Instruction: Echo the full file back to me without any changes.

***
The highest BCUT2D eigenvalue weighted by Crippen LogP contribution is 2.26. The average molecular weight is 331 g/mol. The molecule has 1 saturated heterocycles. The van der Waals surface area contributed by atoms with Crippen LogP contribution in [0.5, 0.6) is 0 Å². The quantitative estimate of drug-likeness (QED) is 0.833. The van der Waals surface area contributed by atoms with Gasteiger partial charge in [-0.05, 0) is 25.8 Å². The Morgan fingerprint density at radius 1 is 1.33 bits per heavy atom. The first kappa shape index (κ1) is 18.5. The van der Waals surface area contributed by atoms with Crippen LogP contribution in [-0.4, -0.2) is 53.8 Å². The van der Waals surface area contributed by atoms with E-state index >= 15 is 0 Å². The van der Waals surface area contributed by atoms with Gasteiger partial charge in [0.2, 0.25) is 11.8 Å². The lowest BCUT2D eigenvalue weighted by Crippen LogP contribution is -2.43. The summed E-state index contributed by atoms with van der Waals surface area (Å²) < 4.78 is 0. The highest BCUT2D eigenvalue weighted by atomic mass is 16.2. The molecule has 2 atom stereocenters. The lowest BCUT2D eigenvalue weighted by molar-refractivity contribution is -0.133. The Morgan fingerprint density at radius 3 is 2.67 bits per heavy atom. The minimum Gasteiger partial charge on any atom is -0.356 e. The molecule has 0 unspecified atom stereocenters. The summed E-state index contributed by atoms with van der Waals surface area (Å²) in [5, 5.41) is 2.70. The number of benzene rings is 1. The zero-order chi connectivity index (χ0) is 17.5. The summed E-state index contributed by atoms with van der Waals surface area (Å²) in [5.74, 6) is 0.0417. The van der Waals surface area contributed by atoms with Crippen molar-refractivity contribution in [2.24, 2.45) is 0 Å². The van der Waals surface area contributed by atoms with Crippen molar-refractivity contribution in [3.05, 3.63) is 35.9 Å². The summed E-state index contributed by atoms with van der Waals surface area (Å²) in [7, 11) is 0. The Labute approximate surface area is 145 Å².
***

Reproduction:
The highest BCUT2D eigenvalue weighted by Crippen LogP contribution is 2.26. The average molecular weight is 331 g/mol. The molecule has 1 saturated heterocycles. The van der Waals surface area contributed by atoms with Crippen LogP contribution in [0.5, 0.6) is 0 Å². The quantitative estimate of drug-likeness (QED) is 0.833. The van der Waals surface area contributed by atoms with Gasteiger partial charge in [-0.05, 0) is 25.8 Å². The Morgan fingerprint density at radius 1 is 1.33 bits per heavy atom. The first kappa shape index (κ1) is 18.5. The van der Waals surface area contributed by atoms with Crippen LogP contribution in [-0.4, -0.2) is 53.8 Å². The van der Waals surface area contributed by atoms with E-state index >= 15 is 0 Å². The van der Waals surface area contributed by atoms with Gasteiger partial charge in [0.2, 0.25) is 11.8 Å². The lowest BCUT2D eigenvalue weighted by Crippen LogP contribution is -2.43. The summed E-state index contributed by atoms with van der Waals surface area (Å²) < 4.78 is 0. The highest BCUT2D eigenvalue weighted by atomic mass is 16.2. The molecule has 2 atom stereocenters. The lowest BCUT2D eigenvalue weighted by molar-refractivity contribution is -0.133. The Morgan fingerprint density at radius 3 is 2.67 bits per heavy atom. The minimum Gasteiger partial charge on any atom is -0.356 e. The molecule has 0 unspecified atom stereocenters. The summed E-state index contributed by atoms with van der Waals surface area (Å²) in [5, 5.41) is 2.70. The number of benzene rings is 1. The zero-order chi connectivity index (χ0) is 17.5. The summed E-state index contributed by atoms with van der Waals surface area (Å²) in [5.74, 6) is 0.0417. The van der Waals surface area contributed by atoms with Crippen molar-refractivity contribution in [2.24, 2.45) is 0 Å². The van der Waals surface area contributed by atoms with Crippen molar-refractivity contribution in [3.05, 3.63) is 35.9 Å². The summed E-state index contributed by atoms with van der Waals surface area (Å²) in [7, 11) is 0. The Labute approximate surface area is 145 Å².